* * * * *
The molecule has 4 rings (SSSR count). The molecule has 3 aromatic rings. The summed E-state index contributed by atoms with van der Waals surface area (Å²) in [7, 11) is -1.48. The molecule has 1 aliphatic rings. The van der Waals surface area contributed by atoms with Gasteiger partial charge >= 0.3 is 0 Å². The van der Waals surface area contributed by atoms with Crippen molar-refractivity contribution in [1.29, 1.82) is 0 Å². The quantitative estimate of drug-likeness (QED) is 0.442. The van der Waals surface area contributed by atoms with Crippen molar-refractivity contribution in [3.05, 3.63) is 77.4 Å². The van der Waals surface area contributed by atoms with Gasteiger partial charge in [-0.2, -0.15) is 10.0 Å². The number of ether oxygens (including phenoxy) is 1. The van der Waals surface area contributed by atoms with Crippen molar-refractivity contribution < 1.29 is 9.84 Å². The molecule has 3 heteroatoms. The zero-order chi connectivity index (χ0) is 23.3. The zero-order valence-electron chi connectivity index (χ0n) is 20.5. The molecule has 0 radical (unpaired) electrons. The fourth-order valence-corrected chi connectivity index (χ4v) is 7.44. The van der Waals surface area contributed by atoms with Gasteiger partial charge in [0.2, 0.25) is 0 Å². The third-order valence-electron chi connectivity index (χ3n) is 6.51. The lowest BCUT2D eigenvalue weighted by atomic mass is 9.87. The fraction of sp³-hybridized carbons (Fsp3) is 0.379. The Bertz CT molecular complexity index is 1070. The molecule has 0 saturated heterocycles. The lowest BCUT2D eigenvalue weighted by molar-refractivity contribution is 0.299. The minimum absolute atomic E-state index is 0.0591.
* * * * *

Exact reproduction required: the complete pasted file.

The molecule has 4 rings (SSSR count). The molecule has 3 aromatic rings. The summed E-state index contributed by atoms with van der Waals surface area (Å²) in [7, 11) is -1.48. The molecule has 1 aliphatic rings. The van der Waals surface area contributed by atoms with Gasteiger partial charge >= 0.3 is 0 Å². The van der Waals surface area contributed by atoms with Crippen molar-refractivity contribution in [1.29, 1.82) is 0 Å². The quantitative estimate of drug-likeness (QED) is 0.442. The van der Waals surface area contributed by atoms with Crippen molar-refractivity contribution in [3.05, 3.63) is 77.4 Å². The van der Waals surface area contributed by atoms with Gasteiger partial charge in [-0.2, -0.15) is 10.0 Å². The number of ether oxygens (including phenoxy) is 1. The van der Waals surface area contributed by atoms with Crippen molar-refractivity contribution < 1.29 is 9.84 Å². The molecule has 3 heteroatoms. The zero-order chi connectivity index (χ0) is 23.3. The zero-order valence-electron chi connectivity index (χ0n) is 20.5. The molecule has 0 radical (unpaired) electrons. The fourth-order valence-corrected chi connectivity index (χ4v) is 7.44. The van der Waals surface area contributed by atoms with Gasteiger partial charge in [0.2, 0.25) is 0 Å². The third-order valence-electron chi connectivity index (χ3n) is 6.51. The lowest BCUT2D eigenvalue weighted by atomic mass is 9.87. The fraction of sp³-hybridized carbons (Fsp3) is 0.379. The Bertz CT molecular complexity index is 1070. The molecule has 0 saturated heterocycles. The lowest BCUT2D eigenvalue weighted by molar-refractivity contribution is 0.299. The minimum absolute atomic E-state index is 0.0591.